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Online fest includes more than 65 shows, including pre-recorded works by Brenda Kamino, Selena Vyle, Kenneth T. Williams and Taborah Johnson
Local theatre lovers will have to have to wait until next summer for the in-person Toronto Fringe Festival experience they all know and love. But in the meantime, the festival has announced the lineup for its Digital Toronto Fringe Festival, the second such online version of the beloved festival.
With its catchphrase “Fringe where you are,” the festival – which runs July 21 to 31 – includes more than 65 shows in four series you can enjoy remotely.
The largest section is Fringe On-Demand, a series of 56 pre-recorded audio, video and visual shows by local, national and international artists.
Highlights include pioneering Asian-Canadian theatre artist Brenda Kamino’s At The End Of The Day, a film about a 100-year-old Japanese Canadian woman’s life; Bannock Republic, acclaimed Cree playwright Kenneth T. Williams’s comedy-drama about politics and power on a reservation; The Incredible Adventures Of That Nice Canajun Gurl, local legend Taborah Johnson’s combination of personal stories and songs; and Broken Hearted Girl, drag queen Selena Vyle’s piece about how relationships have shaped her sense of self and mental health.
If you liked Iranian-Canadian Mohammad Yaghoubi’s Winter Of 88 at the Next Stage Festival in 2020, a couple of months before live performance stopped, he’s back with Dance Of Torn Paper, a 360 degree film experience presented in both English and Farsi. And Orange Chicken: A Sketch Show is a part-live action, part-animated comedy show created by a bunch of talented pan-Asian collective of theatre and musical artists, including Nam Nguyen (A Perfect Bowl Of Pho).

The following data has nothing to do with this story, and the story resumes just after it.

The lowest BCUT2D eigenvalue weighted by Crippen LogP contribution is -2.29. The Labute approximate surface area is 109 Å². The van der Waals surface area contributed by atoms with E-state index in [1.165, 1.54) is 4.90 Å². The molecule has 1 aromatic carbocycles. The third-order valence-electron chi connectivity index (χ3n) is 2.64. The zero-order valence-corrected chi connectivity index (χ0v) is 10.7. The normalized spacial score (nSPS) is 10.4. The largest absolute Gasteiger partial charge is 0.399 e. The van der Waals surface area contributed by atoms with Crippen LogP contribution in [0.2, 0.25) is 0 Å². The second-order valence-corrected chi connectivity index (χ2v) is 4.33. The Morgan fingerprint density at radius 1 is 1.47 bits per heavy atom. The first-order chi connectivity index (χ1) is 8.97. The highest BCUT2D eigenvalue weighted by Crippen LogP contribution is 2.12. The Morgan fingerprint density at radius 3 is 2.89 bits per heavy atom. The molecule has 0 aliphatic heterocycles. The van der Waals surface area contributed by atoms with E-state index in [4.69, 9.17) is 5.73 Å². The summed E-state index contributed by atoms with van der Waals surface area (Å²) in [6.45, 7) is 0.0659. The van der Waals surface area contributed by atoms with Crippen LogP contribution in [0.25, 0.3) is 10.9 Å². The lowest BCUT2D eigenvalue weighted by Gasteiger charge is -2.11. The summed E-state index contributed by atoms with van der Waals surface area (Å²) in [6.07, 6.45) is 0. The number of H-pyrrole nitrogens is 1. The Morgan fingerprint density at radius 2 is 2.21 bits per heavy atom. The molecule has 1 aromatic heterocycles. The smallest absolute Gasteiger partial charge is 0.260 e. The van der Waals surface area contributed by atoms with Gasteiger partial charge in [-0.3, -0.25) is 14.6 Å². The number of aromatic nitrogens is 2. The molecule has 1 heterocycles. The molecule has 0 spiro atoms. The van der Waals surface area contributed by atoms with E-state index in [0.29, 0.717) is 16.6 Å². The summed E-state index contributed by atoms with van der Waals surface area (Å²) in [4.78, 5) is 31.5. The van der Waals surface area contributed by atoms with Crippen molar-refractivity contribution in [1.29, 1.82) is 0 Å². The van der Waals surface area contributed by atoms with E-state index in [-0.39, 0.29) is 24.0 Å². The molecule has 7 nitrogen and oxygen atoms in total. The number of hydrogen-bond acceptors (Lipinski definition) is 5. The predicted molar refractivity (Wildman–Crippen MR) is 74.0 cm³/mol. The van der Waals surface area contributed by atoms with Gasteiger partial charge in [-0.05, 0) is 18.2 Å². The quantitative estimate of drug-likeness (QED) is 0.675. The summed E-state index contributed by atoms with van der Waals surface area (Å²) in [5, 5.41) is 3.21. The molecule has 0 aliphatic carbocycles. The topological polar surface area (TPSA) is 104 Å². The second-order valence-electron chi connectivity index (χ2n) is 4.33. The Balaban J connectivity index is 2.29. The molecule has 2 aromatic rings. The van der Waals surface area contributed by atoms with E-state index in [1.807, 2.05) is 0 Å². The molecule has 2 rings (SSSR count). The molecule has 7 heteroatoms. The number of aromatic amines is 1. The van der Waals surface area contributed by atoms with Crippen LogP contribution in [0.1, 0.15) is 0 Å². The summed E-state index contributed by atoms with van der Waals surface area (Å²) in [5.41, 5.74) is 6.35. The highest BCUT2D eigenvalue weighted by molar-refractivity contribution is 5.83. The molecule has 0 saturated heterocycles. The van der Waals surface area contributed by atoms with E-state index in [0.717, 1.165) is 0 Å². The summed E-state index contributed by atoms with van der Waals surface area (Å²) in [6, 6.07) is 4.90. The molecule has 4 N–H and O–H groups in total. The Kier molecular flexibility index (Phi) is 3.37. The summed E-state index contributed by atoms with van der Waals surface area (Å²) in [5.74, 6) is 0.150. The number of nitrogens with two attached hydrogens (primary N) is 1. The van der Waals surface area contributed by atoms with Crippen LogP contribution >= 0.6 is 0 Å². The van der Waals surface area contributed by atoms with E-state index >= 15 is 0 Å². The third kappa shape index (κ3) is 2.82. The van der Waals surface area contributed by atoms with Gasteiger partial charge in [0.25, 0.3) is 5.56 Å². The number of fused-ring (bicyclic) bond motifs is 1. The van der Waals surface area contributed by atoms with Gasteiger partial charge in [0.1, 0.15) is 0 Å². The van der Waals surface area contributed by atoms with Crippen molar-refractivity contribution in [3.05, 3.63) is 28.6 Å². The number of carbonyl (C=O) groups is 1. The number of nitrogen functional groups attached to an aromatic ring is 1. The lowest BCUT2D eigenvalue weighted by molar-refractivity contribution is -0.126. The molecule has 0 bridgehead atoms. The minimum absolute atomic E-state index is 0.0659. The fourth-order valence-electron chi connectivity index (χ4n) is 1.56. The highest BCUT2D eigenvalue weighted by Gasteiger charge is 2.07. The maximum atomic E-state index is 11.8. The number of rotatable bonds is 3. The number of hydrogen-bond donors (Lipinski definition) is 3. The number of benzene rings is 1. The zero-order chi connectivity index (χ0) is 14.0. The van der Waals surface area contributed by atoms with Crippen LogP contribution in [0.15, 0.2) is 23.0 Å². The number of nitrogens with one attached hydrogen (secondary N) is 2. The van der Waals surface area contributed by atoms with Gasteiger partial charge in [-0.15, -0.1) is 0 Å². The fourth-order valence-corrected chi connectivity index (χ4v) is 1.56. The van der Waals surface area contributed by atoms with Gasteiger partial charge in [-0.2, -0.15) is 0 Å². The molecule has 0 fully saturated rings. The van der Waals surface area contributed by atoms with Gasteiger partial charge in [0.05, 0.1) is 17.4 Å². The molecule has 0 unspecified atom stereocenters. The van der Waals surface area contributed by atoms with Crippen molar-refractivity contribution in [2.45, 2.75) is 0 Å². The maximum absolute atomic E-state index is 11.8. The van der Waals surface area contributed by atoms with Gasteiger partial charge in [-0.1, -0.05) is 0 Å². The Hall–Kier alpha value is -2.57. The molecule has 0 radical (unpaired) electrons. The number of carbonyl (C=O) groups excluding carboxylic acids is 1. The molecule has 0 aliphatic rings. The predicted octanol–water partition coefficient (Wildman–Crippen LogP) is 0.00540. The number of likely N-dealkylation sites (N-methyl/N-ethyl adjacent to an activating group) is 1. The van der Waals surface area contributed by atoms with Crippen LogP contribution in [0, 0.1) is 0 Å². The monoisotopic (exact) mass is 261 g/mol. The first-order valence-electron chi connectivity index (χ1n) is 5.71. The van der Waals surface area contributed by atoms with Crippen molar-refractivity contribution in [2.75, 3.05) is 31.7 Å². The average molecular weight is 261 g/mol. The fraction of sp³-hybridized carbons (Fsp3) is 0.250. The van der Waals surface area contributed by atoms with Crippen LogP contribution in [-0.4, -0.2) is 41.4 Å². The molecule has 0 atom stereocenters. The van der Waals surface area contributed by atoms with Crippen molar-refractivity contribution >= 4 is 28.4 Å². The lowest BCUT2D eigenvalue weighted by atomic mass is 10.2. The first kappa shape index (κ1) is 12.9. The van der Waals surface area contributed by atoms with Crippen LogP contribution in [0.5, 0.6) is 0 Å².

New this year is a grouping of live digital theatre experiences that include things like pre- and post-show chats and social time. This series includes the festival’s play contest winners: Ngọc Hân (Rebecca) Trần’s My
Korean Canadian Friend, winner of the Digital New Play Contest; Amelia Izmanki’s As You Lay Sleeping, winner of the Digital Adams Prize for Musical Theatre; and Natalie Axon’s Empty, winner of the Digital 24 Hour Playwriting Contest.
After the back-and-forthing they’ve been through the past year with their schooling, kids deserve some fun. This series of pre-recorded shows should do the trick. Some of the offerings include: To Bee Or Not To Bee, Jonathan Mirin and Godeliève Richard’s award-winning musical about bringing bees back to a farm; ShipShape!, Diana Franz’s nautical adventure story; and The Shoestring Magic Flute, an imaginative adaptation of Mozart’s opera by Greg Robic and Lawrence Cotton. Besides the shows, there are also lots of club activities.
If you miss the energy, passion and gossip of the Fringe’s POSTSCRIPT patio, the fest is offering up a live-streamed digital version, complete with parties, appearances by Fringe artists, interactive games and other experiences.
You’ll need a $5 membership to access the Fringe On-Demand programming. Each show is pay-what-you-can, with a suggested price of $13 per show. KidsFest activities are free, and so are all the POSTSCRIPT Live(stream) events.
Memberships and info available at FringeToronto.com